PRAXIS II English Language, Literature, and Composition Content Knowledge Exam

This exam is designed to test competencies for licensure as a secondary school English teacher. You will be given two hours to complete this 120 multiple-choice question exam. The exam has 36 questions on composition and rhetoric, 18 questions on language and linguistics, and 66 questions regarding reading and understanding text.

Reading and Understanding Text
This section of the exam will assess your knowledge of various instructional approaches to the teaching of reading, interpretation of historical and cultural text, identification of major literary works and authors, identification of patterns, structures, characteristics of literary forms, identifying and interpreting figurative language, other literary elements, and paraphrasing, comparing, and interpreting various forms of writing.

Language and Linguistics
This section of the exam will assess your knowledge of the elements of semantics, grammar, the history and development of the English language, principles of language acquisition, and development of dialects, along with historical, social and cultural influences of language.

Composition and Rhetoric
This section of the exam will assess your knowledge of the purpose, organization, strategy and, method of writing. Your skills of writing instruction and evaluation of student writing will also be assessed.

PRAXIS II English Language, Literature, and Composition Content Knowledge Practice Questions

1. Literature choices in a language arts curriculum should:

A. include women and minorities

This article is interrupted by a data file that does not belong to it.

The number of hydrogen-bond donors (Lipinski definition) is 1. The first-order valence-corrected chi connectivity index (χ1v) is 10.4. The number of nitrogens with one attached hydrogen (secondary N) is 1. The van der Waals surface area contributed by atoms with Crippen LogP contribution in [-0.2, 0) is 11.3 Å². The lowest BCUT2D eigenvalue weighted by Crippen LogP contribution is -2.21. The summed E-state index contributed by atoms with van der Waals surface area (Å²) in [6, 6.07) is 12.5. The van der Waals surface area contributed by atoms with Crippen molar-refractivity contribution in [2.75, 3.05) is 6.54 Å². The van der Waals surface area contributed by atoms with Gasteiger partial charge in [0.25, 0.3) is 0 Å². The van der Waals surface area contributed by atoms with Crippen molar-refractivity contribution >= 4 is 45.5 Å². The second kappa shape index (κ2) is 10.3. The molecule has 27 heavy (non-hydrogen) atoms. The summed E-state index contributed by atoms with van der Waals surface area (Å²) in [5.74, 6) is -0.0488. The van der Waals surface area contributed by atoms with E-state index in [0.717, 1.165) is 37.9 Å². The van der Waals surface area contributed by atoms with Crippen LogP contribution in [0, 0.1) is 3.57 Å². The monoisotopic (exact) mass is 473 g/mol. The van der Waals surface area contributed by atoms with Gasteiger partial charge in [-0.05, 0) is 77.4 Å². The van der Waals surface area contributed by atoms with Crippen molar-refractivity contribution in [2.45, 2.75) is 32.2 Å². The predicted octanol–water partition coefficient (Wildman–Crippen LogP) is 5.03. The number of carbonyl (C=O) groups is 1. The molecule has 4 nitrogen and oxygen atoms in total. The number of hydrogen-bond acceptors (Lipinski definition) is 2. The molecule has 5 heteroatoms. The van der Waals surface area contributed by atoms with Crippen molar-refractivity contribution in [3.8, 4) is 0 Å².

B. explore countries and cultures
C. promote critical thinking
D. All of the above

2. Which of the following does not engage students in the learning process?

A. Interesting material
B. Topics of concern to them
C. Boring assignments
D. Hands-on activities that relate to their lives

3. How can data in one class help students in another class?

A. Help understand new facts
B. Integrate new information
C. Apply lessons from one class to the other
D. All of the above

4. Which of the following is not a focus of the taxonomy of personal engagement?

A. Thoughts and feelings
B. Memorization
C. Points of view
D. Value system

5. Which of the following is not important in the writing process?

A. Computer
B. Outline
C. Revision
D. Feedback

Answer Key For English Language, Literature, And Composition Content Knowledge

1. Answer: D

In a well-designed language arts curriculum, both contemporary and historical literature in various genres is read and analyzed. The content should embrace society’s diversity, portray women and minorities accurately and without bias, and explore various countries and cultures. The program should be organized around universal themes that reflect the human condition, promote critical thinking, encourage vocabulary enhancement, and integrate information from other disciplines.

Teachers should emphasize that timeless literature does not exist in a vacuum and can only be truly understood when viewed through the social, economic, and political environment in which they are set. This is the best way to integrate information from other disciplines such as history, social studies, and economics into the language arts program. It is important teachers recognize students are at different reading and comprehension levels, so the choice of literature, time spent discussing and reviewing it, and the hands-on activities assigned should compensate for those differences.

2. Answer: C